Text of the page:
parkrun, Wythenshaw parkrun, Marcus Chester, The Happy Teacher Podcast

These are the moments I run for

Running continually renews me; this much is evident to me.

It’s an odd paradox that through exhaustion I feel more alive, more refreshed, happier. It’s the stripping away of the layers of self that does it. In exhaustion my mind is liberated from everyday thoughts and I return home with a clarity of outlook that lasts until the next run.

I run to get some time away and time alone. It’s not that I want to be lonely; what I want is to be better when I return: there’s peace and exhilaration in exhaustion. I’m a better human when, through running, my jangled nerves are calmed and my senses are refreshed. Through exhaustion I gain the peace of mind that has, for so much of my life, eluded me.

Sometimes the renewal is sudden. There are times when while plodding along that the light through the trees penetrates my eyes at a different level and it resonates deeply. It would be hard to explain were it not so commonplace: one minute my thoughts are confused, tricky to make sense of; within the next footstep the assault to my senses from the outside world is so complete that the only thing to do is to stop and to stare. Thought stutters to a halt. I’m at peace.  It’s what every addict seeks.

Wythenshaw parkrun, 22 October 2016

These are the moments I run for. This is where running refreshes me in ways that progress measured by the stopwatch never could: to stop and stare at how the universe has brought me to this point at this time; to witness the early autumn light breaking through the trees of a park; to experience the damp rising from the grass.

The journey is always significant. Running is a daily reminder of that. It continually helps me to arrive at a renewed, refreshed state of mind.

This much is evident to me.


Review: Why We Run, Robin Harvie (John Murray, 2011)

Obsessive’s accounts of their exploits often make for interesting reading: Ranulph Fiennes’ DIY fingertip removal springs to mind. But, as vivid and as interesting as such accounts often are, they also leave the reader with the nagging doubt that what they have just read is indeed the narrative of the unhinged loner, caught in the terrible circumstances that they have invited into their lives in order to find out who they really are. Harvie’s book acknowledges this from the outset. His is a story of obsession and although he claims to rationally explain `why we run’, there is, like the fingertip removal, something much more interesting going on: less obviously dramatic, but much more considered.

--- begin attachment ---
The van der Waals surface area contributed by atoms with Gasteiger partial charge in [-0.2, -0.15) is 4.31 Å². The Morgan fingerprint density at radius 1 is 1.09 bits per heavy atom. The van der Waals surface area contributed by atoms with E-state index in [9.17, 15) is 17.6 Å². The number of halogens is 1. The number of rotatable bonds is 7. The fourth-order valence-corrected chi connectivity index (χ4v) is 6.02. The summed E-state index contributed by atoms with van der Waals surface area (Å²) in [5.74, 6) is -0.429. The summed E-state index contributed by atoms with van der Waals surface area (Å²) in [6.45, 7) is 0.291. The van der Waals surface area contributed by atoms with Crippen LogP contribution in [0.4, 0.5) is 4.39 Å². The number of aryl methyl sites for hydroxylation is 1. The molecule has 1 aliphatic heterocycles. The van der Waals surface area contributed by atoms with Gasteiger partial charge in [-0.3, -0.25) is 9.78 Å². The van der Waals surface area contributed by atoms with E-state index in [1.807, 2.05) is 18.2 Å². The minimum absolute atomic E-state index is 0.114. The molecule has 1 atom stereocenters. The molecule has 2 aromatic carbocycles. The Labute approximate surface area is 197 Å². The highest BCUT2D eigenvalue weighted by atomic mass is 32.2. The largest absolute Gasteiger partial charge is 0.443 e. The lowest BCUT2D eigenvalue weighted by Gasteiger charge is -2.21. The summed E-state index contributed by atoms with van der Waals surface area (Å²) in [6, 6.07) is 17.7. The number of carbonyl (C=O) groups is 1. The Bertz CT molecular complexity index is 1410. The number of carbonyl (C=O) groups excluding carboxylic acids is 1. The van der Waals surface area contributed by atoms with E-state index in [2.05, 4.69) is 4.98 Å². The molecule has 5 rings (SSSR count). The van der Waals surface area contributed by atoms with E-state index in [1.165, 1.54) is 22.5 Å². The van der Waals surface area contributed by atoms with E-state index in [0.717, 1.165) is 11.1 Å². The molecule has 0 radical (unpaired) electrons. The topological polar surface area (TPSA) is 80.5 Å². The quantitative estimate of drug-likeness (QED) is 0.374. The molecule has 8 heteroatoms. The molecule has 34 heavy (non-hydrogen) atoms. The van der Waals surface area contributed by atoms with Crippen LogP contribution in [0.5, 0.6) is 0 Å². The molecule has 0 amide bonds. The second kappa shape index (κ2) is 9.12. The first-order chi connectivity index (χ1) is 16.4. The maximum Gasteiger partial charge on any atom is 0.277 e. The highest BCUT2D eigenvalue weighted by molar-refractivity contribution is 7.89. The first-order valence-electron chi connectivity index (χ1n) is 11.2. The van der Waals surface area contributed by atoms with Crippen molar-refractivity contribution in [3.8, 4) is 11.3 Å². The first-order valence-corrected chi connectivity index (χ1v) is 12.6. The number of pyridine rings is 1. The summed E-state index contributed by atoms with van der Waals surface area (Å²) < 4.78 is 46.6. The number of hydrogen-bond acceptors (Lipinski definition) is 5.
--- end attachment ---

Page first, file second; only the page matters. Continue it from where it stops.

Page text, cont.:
His account of his ultra-running reads more like an exploration into what is possible, an exploration into the frequently untapped vault of human potential. It is less about why we run and more about who we might become.

Harvie’s book then is, like his training for the arduous Spartathlon, a personal journey, which at times, like running, transcends its surroundings and takes on an almost spiritual dimension. Consequently, the sublime pushes through his magnificent prose with startling frequency. Naturally, at times, he struggles to answer why we run. To do so would involve an objective stepping away from the simplicity of the activity. You’d think this would be easy. After all, running, by his own admission is not a special skill that only the privileged few can enjoy. But, step away he must in order to answer this self-imposed question. In some ways he does manage this. The book describes the regression of his social life and friends; it outlines the way in which running encroaches on his personal life and in some beautiful passages he acknowledges a deceit: that he may be using a very personal grief to motivate his efforts.

And then, of course, there are occasions when he is not really able to objectively step away from his running: his really is a story of obsession. In doing so he references many writers in a textual journey through literature that concerns itself with the obsessive pursuit of who we really are. This literary pursuit could be contrived: a lesser writer would claw through such intertextuality without regard. It would be easy to see glib cliché trod underfoot, as it were. But here, in Why We Run, the flow of the narrative (it is no coincidence that the Thames is a ubiquitous presence in the book) is so beautifully managed that, like long distance running itself, you find yourself wandering, transported, left to return back home a different person. It is why we read.

So Harvie’s is a book about the most agonising of pains, and a book that affirms all that is good about running with each turn of the page. Between these two perspectives lies a narrative that is as engaging as it is well-written and a narrator as eloquent as he is obsessed. It is a remarkable book.